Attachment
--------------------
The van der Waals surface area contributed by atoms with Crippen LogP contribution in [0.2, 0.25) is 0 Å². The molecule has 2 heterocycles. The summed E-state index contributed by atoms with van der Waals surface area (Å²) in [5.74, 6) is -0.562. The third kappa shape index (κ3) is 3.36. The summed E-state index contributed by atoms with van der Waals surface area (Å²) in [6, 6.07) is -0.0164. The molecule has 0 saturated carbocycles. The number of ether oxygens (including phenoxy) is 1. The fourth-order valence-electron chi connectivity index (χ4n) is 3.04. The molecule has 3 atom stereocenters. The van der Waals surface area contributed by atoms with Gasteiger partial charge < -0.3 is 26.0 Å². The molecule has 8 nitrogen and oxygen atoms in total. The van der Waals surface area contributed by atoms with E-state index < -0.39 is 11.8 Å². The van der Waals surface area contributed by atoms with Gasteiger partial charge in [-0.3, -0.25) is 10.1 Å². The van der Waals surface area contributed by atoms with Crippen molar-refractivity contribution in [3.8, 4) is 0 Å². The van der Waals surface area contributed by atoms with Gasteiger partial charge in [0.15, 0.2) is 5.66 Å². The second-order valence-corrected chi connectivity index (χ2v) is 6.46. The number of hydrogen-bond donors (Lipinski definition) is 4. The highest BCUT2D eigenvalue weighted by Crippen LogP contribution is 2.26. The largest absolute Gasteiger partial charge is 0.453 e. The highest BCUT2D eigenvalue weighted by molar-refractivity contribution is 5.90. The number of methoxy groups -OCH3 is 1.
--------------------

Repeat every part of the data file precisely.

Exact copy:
The van der Waals surface area contributed by atoms with Crippen LogP contribution in [0.2, 0.25) is 0 Å². The molecule has 2 heterocycles. The summed E-state index contributed by atoms with van der Waals surface area (Å²) in [5.74, 6) is -0.562. The third kappa shape index (κ3) is 3.36. The summed E-state index contributed by atoms with van der Waals surface area (Å²) in [6, 6.07) is -0.0164. The molecule has 0 saturated carbocycles. The number of ether oxygens (including phenoxy) is 1. The fourth-order valence-electron chi connectivity index (χ4n) is 3.04. The molecule has 3 atom stereocenters. The van der Waals surface area contributed by atoms with Gasteiger partial charge < -0.3 is 26.0 Å². The molecule has 8 nitrogen and oxygen atoms in total. The van der Waals surface area contributed by atoms with E-state index < -0.39 is 11.8 Å². The van der Waals surface area contributed by atoms with Gasteiger partial charge in [-0.3, -0.25) is 10.1 Å². The van der Waals surface area contributed by atoms with Crippen molar-refractivity contribution in [3.8, 4) is 0 Å². The van der Waals surface area contributed by atoms with Gasteiger partial charge in [0.15, 0.2) is 5.66 Å². The second-order valence-corrected chi connectivity index (χ2v) is 6.46. The number of hydrogen-bond donors (Lipinski definition) is 4. The highest BCUT2D eigenvalue weighted by Crippen LogP contribution is 2.26. The largest absolute Gasteiger partial charge is 0.453 e. The highest BCUT2D eigenvalue weighted by molar-refractivity contribution is 5.90. The number of methoxy groups -OCH3 is 1.